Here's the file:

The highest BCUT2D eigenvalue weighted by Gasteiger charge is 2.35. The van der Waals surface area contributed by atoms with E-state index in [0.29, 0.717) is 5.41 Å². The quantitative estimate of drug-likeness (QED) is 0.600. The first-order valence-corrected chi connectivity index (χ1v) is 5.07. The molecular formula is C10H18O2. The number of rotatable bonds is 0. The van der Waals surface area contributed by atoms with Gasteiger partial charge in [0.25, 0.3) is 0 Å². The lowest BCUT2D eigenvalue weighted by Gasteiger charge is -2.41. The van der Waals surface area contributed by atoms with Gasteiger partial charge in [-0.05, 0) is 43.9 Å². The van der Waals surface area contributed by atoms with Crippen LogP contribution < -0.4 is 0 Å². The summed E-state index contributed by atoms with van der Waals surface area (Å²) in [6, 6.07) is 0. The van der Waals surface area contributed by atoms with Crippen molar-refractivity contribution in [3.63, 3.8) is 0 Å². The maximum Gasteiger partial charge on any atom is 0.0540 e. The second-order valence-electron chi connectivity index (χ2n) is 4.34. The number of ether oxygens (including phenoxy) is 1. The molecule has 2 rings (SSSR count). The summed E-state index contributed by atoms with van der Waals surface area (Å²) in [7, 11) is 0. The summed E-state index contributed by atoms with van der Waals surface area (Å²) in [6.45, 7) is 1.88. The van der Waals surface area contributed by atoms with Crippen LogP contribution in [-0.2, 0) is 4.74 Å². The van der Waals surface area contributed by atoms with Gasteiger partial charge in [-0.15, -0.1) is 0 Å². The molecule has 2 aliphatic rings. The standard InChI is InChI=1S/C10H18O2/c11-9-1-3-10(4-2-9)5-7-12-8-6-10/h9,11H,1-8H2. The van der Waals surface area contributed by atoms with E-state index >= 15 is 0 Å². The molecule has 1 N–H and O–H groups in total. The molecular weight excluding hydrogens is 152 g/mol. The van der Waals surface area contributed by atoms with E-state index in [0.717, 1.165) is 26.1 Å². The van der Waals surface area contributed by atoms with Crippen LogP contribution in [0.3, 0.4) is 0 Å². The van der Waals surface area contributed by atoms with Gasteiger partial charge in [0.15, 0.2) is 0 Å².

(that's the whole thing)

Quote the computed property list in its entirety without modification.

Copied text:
The highest BCUT2D eigenvalue weighted by Gasteiger charge is 2.35. The van der Waals surface area contributed by atoms with E-state index in [0.29, 0.717) is 5.41 Å². The quantitative estimate of drug-likeness (QED) is 0.600. The first-order valence-corrected chi connectivity index (χ1v) is 5.07. The molecular formula is C10H18O2. The number of rotatable bonds is 0. The van der Waals surface area contributed by atoms with Gasteiger partial charge in [0.25, 0.3) is 0 Å². The lowest BCUT2D eigenvalue weighted by Gasteiger charge is -2.41. The van der Waals surface area contributed by atoms with Gasteiger partial charge in [-0.05, 0) is 43.9 Å². The van der Waals surface area contributed by atoms with Crippen LogP contribution < -0.4 is 0 Å². The summed E-state index contributed by atoms with van der Waals surface area (Å²) in [6, 6.07) is 0. The van der Waals surface area contributed by atoms with Crippen molar-refractivity contribution in [3.63, 3.8) is 0 Å². The maximum Gasteiger partial charge on any atom is 0.0540 e. The second-order valence-electron chi connectivity index (χ2n) is 4.34. The number of ether oxygens (including phenoxy) is 1. The molecule has 2 rings (SSSR count). The summed E-state index contributed by atoms with van der Waals surface area (Å²) in [7, 11) is 0. The summed E-state index contributed by atoms with van der Waals surface area (Å²) in [6.45, 7) is 1.88. The van der Waals surface area contributed by atoms with Crippen LogP contribution in [-0.2, 0) is 4.74 Å². The van der Waals surface area contributed by atoms with Gasteiger partial charge in [-0.15, -0.1) is 0 Å². The molecule has 2 aliphatic rings. The standard InChI is InChI=1S/C10H18O2/c11-9-1-3-10(4-2-9)5-7-12-8-6-10/h9,11H,1-8H2. The van der Waals surface area contributed by atoms with E-state index >= 15 is 0 Å². The molecule has 1 N–H and O–H groups in total. The molecular weight excluding hydrogens is 152 g/mol. The van der Waals surface area contributed by atoms with E-state index in [0.717, 1.165) is 26.1 Å². The van der Waals surface area contributed by atoms with Crippen LogP contribution in [0.3, 0.4) is 0 Å². The van der Waals surface area contributed by atoms with Gasteiger partial charge in [0.15, 0.2) is 0 Å².